Born: November 27, 1925, Youngstown, Ohio
Jones' fascination with radio began as a child when he repaired
household radios. When he was 16, he earned his amateur radio license.
He went on to become a broadcast owner, operator, and entrepreneur known
for his technical expertise. Childhood friends Bill Fleckenstein and
Bob Sauber, also young radio operators, were his early broadcasting
Jones began his broadcasting career in 1943 as an
engineer with radio station WERC in Erie. From there he went to WFMJ in
Youngstown, where he established himself with the special creative
touches he used to produce live local programming which often included
live orchestras and other special effects.
In October 1951,
he and Fleckenstein started daytime station WJET in Erie. With very
little financial backing, he developed the station into a full-time
facility. Jones and Fleckenstein then built another daytime station,
WHOT, in Youngstown. At WHOT, he developed dual sites with six daytime
site towers and five nighttime site towers to move WHOT to a full-time
facility. With this achievement, one of the first such achievements in
the nation, Jones established himself as an engineering expert in the
In 1959, Jones bought WEEP in Pittsburgh.
He quickly engineered a way to improve the facility (a 1kw AM station)
to become Pittsburgh's second 50kw AM station. Along with his AM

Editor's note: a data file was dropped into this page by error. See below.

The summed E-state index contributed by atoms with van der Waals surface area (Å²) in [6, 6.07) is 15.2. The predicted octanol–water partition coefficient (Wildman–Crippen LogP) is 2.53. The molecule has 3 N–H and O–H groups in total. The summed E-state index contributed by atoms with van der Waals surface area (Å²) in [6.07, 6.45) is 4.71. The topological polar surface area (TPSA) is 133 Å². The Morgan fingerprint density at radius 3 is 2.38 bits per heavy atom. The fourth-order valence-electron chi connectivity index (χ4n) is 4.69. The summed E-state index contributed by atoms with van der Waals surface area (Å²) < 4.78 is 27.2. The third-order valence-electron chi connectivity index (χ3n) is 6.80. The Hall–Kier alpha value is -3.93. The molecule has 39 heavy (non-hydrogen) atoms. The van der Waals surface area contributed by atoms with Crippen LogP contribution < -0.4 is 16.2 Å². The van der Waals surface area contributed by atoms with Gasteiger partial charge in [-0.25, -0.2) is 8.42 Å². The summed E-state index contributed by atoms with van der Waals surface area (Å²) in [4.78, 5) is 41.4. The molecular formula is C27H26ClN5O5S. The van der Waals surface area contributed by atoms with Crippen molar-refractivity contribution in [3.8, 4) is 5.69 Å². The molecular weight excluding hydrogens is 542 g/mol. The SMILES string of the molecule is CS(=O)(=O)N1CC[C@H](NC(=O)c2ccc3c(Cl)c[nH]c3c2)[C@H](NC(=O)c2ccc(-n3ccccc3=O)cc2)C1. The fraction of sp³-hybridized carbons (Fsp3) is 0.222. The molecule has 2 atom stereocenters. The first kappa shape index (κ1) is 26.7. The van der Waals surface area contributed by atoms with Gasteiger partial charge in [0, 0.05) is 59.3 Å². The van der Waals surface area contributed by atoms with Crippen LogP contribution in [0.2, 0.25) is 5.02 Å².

projects, he built FM stations to accompany WEEP in Pittsburgh and WHOT
in Youngstown. In 1987, when AM radio was losing its signature as a
band for music formats, Jones masterminded the conversion of WJET-AM
In 1966, Jones turned his attention to
television, as he built Erie's first color television station, WJET-TV.
WJET became the first television station in Erie to use videotape in
gathering news, another example of Jones' innovation and leadership. In
addition to his engineering achievements, Jones won industry
recognition for his programming expertise and community service. Each of
his stations achieved top ranking in its market.
named 1990 Radio Broadcaster of the Year by the Pennsylvania Association
of Broadcasters. In 1997 he and his partner, John Kanzius, received the
Distinguished Pennsylvanian Award from Gannon University in Erie.